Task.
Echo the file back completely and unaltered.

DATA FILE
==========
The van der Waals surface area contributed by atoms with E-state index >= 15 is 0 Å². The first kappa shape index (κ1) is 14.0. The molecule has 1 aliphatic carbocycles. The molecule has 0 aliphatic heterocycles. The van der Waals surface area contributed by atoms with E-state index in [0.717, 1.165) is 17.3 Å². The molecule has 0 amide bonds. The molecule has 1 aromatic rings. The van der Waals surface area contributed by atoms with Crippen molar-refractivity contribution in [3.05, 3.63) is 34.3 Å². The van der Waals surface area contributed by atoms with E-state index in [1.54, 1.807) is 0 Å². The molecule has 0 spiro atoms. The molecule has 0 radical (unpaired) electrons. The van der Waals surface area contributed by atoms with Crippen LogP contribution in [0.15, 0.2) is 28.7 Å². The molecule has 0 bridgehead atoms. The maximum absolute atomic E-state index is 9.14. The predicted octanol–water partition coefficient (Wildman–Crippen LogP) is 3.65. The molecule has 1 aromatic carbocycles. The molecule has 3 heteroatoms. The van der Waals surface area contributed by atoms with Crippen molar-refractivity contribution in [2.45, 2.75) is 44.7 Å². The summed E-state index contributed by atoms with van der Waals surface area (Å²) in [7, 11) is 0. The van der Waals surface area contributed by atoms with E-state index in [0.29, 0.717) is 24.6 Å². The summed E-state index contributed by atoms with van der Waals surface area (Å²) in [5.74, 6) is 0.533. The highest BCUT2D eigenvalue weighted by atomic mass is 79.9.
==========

The van der Waals surface area contributed by atoms with E-state index >= 15 is 0 Å². The first kappa shape index (κ1) is 14.0. The molecule has 1 aliphatic carbocycles. The molecule has 0 aliphatic heterocycles. The van der Waals surface area contributed by atoms with E-state index in [0.717, 1.165) is 17.3 Å². The molecule has 0 amide bonds. The molecule has 1 aromatic rings. The van der Waals surface area contributed by atoms with Crippen molar-refractivity contribution in [3.05, 3.63) is 34.3 Å². The van der Waals surface area contributed by atoms with E-state index in [1.54, 1.807) is 0 Å². The molecule has 0 spiro atoms. The molecule has 0 radical (unpaired) electrons. The van der Waals surface area contributed by atoms with Crippen LogP contribution in [0.15, 0.2) is 28.7 Å². The molecule has 0 bridgehead atoms. The maximum absolute atomic E-state index is 9.14. The predicted octanol–water partition coefficient (Wildman–Crippen LogP) is 3.65. The molecule has 1 aromatic carbocycles. The molecule has 3 heteroatoms. The van der Waals surface area contributed by atoms with Crippen molar-refractivity contribution in [2.45, 2.75) is 44.7 Å². The summed E-state index contributed by atoms with van der Waals surface area (Å²) in [7, 11) is 0. The van der Waals surface area contributed by atoms with E-state index in [0.29, 0.717) is 24.6 Å². The summed E-state index contributed by atoms with van der Waals surface area (Å²) in [5.74, 6) is 0.533. The highest BCUT2D eigenvalue weighted by atomic mass is 79.9.